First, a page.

But there is also more to gasoline than octane rating. Volatility, viscosity, hydrocarbon composition ratios, and several other differences can also make substantial differences in efficiency, even if the octane rating stays constant..

TheRedneck



posted on Sep, 15 2011 @ 09:09 PM
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I am not saying your theory isn't possible.
It is.
My Ford F150 'talks' to Ford. I can run a dianogstic and the truck will send it to a server that sends me an email with the results. Programing that system to do other things would not be that difficult.
Not since the system can go on line by itself already.

But!
I think your gas mileage variances have more to do with evaporation.
Gasoline evaporates very quickly and easily.
Just pumping gas in the heat of the day vs cooler times will make a difference.
Once your tank is less full the faster the gas will evaporate in the hot sun just while parked at work. Which is why letting your gas tank run empty will actually make it more empty... if that makes sense.
How fast you pump will change the evaporation rate also.
What I am saying if you let your tank run empty. Pump your gas in a hurry during the hot summer lunch break. Then the next time you take your time, early on a cool morning, while drinking your coffee on the way to work. That will make a difference.
I don't believe it would make enough of a difference that you are seeing.
However if you add the other thoughts from previous posters to this, it may add up to the differences you are seeing.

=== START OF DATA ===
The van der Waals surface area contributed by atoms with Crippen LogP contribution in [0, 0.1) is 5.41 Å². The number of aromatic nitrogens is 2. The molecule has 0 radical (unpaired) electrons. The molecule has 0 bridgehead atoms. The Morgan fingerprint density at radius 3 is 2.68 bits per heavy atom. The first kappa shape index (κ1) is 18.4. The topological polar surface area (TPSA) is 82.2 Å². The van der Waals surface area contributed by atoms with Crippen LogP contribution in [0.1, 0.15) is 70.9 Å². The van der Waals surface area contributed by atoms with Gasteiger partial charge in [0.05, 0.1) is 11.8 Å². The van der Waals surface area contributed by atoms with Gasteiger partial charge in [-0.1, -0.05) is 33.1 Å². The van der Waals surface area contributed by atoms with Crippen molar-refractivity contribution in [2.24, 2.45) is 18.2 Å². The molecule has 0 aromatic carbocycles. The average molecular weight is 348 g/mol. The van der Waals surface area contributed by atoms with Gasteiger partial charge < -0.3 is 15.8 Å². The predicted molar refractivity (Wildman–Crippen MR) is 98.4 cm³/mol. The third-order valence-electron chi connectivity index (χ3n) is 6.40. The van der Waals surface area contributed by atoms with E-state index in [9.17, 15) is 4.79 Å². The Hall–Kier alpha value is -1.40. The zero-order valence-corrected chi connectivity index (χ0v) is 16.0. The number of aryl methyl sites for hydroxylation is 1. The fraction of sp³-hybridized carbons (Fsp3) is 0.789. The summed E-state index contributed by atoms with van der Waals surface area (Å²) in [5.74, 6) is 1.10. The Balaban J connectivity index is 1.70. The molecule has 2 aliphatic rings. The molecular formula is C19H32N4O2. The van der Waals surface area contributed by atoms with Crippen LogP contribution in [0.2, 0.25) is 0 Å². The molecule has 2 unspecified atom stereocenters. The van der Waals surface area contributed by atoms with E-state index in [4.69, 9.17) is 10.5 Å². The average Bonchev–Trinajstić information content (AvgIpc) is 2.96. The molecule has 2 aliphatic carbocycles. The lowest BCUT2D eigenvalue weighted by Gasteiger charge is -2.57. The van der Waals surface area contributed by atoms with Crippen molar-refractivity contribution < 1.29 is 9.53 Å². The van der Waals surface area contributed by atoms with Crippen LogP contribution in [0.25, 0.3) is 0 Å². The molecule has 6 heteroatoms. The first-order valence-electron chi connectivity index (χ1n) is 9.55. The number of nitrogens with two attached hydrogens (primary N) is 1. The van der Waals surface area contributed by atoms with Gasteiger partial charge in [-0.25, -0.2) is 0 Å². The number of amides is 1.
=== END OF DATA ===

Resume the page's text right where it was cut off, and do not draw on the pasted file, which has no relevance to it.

posted on Sep, 15 2011 @ 10:03 PM
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Originally posted by MissPoovey
I am not saying your theory isn't possible.
It is.
My Ford F150 'talks' to Ford. I can run a dianogstic and the truck will send it to a server that sends me an email with the results. Programing that system to do other things would not be that difficult.
Not since the system can go on line by itself already.

But!
I think your gas mileage variances have more to do with evaporation.
Gasoline evaporates very quickly and easily.
Just pumping gas in the heat of the day vs cooler times will make a difference.
Once your tank is less full the faster the gas will evaporate in the hot sun just while parked at work. Which is why letting your gas tank run empty will actually make it more empty... if that makes sense.
How fast you pump will change the evaporation rate also.
What I am saying if you let your tank run empty. Pump your gas in a hurry during the hot summer lunch break. Then the next time you take your time, early on a cool morning, while drinking your coffee on the way to work. That will make a difference.
I don't believe it would make enough of a difference that you are seeing.